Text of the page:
This week (1-7 November) is Stress Awareness Week. Meditation and mindfulness are both excellent tools for staying grounded and finding joy in your day-to-day life. Not sure where to start? We chat to life-long meditator and mindfulness mentor, Stefan Chmelik MSc, who reveals his top tips for getting started with mindfulness and meditation…
How long have you been meditating for?
‘I’m a lifelong meditator, with my dad having taught me and my brother to meditate from a really young age, so I’ve been meditating for about five decades now in various traditions.’
When did mindfulness originate?
‘Jon Kabat-Zinn is the originator of mindfulness as we understand the term today. He developed the new Mindfulness Based Stress Reduction programme at the University of Massachusetts some 30 or 40 years ago now.
‘It’s his mindfulness programme which forms the basis of what most psychologists and psychotherapists and clinicians are using, and the courses that are being taught on what we call mindfulness. It is from there that the popular apps are developing their mindfulness programmes.’
What is mindfulness?
‘Mindfulness is the ability to be aware in the present moment. To have your moment-by- moment experience, and – here’s the important bit – to not try and change it. You have to be okay with it, however it is.
‘Countries where happiness is always higher – for example, in northern European countries like Scandinavia, Norway and Finland, are probably happier because they accept their lives as they are without trying to change them.
‘So essentially, the idea of being happy with what we have in each moment, and not striving for something else, and not looking back with anxiety or anger at past events any more than the future events. And the countries which are always unhappiest, particularly America, are those that have the idea that you can always do better, you can always have more.’
Why is mindfulness difficult in the modern world?
‘The reality is that there’s a dark side of mindfulness. This is simply that people in the modern world are so neurologically overwhelmed with information and data that trying to practice mindfulness is harder than it’s ever been.
‘And it’s incredibly hard to be mindful and unconcerned, or trying not to change your present moment experience when you feel overwhelmed, stressed and anxious.
‘One of the issues is because stress and anxiety and overwhelm are so ubiquitous and common to most people today that we’ve ceased to recognise when we’re overwhelmed. This is still true, despite the fact that stress and anxiety have become hugely de-stigmatised compared to a decade ago.
‘People are more willing to talk about their anxiety and their mental health issues. So, although my mindfulness and meditation and breathing techniques are fantastically useful, and we know from research that they have the potential to be the most effective of interventions, the reality for most people, day to day, is that when they tried to practice them they find it difficult or impossible.
‘These exercises can even lead them to feel more anxious. They feel more stressed, more panicky, because they’re bringing their attention to how they feel in that moment. And for many people, how they feel in that moment is bad.’
How has the concept of mindfulness changed in modern society?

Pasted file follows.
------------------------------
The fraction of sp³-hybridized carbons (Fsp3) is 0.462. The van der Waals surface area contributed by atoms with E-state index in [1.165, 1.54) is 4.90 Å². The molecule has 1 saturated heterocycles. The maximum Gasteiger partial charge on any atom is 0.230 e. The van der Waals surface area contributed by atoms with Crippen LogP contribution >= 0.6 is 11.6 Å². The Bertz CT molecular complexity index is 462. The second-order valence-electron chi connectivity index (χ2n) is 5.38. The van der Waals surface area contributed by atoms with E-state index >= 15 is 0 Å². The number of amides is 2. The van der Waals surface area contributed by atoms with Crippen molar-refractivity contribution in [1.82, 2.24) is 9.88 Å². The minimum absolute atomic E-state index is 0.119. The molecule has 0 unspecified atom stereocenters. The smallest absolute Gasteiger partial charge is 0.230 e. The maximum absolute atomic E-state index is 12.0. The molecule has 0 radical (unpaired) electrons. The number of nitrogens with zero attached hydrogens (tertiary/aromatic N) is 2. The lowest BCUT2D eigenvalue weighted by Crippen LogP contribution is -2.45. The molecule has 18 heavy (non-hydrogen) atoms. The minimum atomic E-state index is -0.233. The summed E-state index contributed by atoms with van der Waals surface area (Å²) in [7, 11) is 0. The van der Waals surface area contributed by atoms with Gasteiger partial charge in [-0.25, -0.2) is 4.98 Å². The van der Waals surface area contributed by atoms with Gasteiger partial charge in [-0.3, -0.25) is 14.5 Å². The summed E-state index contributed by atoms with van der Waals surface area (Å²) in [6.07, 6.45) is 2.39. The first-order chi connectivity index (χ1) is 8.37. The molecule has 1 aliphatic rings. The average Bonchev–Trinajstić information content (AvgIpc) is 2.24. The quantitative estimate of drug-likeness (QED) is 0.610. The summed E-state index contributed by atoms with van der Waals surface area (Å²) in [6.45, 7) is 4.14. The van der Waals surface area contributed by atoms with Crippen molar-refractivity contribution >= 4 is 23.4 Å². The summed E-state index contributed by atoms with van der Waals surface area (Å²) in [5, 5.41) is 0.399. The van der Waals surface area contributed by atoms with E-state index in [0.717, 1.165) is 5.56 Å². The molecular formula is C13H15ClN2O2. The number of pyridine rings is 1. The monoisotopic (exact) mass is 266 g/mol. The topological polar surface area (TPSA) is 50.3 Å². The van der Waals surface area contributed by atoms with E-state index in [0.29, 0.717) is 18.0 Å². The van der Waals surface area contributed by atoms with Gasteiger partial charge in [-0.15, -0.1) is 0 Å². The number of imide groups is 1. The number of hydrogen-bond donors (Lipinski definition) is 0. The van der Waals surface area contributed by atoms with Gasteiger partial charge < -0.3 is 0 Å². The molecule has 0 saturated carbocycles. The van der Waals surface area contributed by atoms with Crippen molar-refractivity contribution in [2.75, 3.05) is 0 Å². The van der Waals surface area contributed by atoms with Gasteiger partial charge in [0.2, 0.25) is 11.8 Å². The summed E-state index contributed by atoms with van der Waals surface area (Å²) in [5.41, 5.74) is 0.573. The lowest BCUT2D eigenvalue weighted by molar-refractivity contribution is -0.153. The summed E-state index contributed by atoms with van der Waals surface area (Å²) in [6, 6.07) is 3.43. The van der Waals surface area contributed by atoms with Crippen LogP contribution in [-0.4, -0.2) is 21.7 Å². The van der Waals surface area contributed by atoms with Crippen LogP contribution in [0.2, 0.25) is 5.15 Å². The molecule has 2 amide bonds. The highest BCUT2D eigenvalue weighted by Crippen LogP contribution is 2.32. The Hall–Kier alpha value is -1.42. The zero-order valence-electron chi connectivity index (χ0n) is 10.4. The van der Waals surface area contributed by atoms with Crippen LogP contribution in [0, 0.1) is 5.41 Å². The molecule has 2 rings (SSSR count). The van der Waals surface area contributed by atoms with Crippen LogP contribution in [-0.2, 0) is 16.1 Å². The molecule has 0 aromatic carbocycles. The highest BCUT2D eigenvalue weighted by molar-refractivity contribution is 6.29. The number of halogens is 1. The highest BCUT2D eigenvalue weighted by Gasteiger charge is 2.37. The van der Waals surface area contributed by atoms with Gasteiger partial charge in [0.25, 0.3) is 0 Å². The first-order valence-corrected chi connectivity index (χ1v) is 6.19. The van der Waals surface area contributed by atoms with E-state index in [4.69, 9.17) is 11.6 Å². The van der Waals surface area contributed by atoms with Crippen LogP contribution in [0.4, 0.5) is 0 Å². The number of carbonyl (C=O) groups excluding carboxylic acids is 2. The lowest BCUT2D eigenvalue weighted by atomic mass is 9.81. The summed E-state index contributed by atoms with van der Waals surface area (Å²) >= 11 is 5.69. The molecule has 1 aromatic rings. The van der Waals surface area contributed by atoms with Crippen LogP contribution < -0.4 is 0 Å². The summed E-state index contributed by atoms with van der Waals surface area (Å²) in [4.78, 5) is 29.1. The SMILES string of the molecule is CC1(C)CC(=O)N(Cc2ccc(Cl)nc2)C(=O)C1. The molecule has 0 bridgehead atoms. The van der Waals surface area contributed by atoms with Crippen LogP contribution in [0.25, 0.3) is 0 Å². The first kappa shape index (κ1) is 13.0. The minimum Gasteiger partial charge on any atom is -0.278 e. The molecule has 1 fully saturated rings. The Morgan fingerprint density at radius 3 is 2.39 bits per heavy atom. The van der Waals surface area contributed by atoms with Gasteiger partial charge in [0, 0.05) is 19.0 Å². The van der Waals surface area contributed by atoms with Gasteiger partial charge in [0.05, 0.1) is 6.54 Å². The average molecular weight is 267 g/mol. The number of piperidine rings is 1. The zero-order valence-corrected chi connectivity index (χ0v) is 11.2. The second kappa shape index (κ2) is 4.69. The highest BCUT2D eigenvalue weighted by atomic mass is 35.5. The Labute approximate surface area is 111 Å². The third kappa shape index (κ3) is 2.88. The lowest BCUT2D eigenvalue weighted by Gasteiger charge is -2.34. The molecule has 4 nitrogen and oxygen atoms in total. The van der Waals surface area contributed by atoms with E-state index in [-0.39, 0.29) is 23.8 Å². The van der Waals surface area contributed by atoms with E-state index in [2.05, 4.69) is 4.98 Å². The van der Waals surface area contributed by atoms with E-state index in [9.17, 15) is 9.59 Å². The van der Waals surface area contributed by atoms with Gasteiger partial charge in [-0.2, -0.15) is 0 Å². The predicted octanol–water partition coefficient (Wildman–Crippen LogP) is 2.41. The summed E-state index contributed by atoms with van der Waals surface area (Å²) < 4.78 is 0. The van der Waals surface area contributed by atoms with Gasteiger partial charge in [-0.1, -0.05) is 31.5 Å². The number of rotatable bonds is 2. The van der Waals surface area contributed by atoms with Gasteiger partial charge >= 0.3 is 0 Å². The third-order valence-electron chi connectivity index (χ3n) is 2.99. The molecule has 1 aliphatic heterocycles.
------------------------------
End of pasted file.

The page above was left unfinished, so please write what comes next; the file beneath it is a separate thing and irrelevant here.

‘As the attention span is becoming more divided across multiple streams and in an attempt to deal with an overwhelming level of information coming in, mindfulness and meditation practices become shorter and more on the spot.
‘So, practice that originally developed as an hour a day became 30 minutes, or 20 minutes or 10 minutes. And now you’ve got the 30 second mindfulness. But certainly, for most people, 30 seconds or even 10 minutes is a few breath cycles.
‘And even when proficient, even when highly skilled at being able to notice how your body’s feeling and to calm it down, that can take 5, 10, 15 minutes of sitting or standing to get your mind and body into a functional, self-regulated place.’
How can we make mindfulness part of our day-to-day lives?
‘I think bringing mindfulness into our day to day lives, in reality, has to follow bringing changes into other more holistic aspects of our lives. Relaxation, breathing and mindfulness can only work if there’s space.
‘If our lives are overly-busy, rushed and anxious, and we then attempt to stop for seconds or minutes and expect everything to suddenly change, that’s unrealistic and actually just creates more stress and pressure for the exercise to work.
‘Because of this, many people end up saying, ‘well, mindfulness is not for me’. And that’s a great shame, because then these people have lost what is probably the most effective and important technique that they can learn.’
How else can we reduce stress levels and be more mindful?
‘I think where we are now is a race with the levels of stress and anxiety that we experience. We need to make changes – micro changes wherever possible.
‘We need to spend more time in nature. There’s absolutely no doubt about that. Local parks or anywhere that we can go where there are trees and plants. Even a balcony or windowsill with plants. Nature is always mindful, so observe nature, observe trees, observe plants and be still.
‘Make sure you’re getting enough sleep and enough exercise. By looking after your health, your place in the world will feel like it has meaning and purpose.
‘You’ve learned the lesson of life if you’re able to sit back, look at what you’re doing, how you’re spending your time and be able to see meaning and purpose in your life. Be able to say ‘this is good’. So now you have something to be positively mindful about.’
Stefan Chmelik (MSc) is a leading integrated healthcare expert, inventor of the state-of-the-art sensory device, Sensate, founder of BioSelf Technology and New Medicine Group (Harley Street, London) and a mindfulness mentor and clinical expert in the use of sound technology.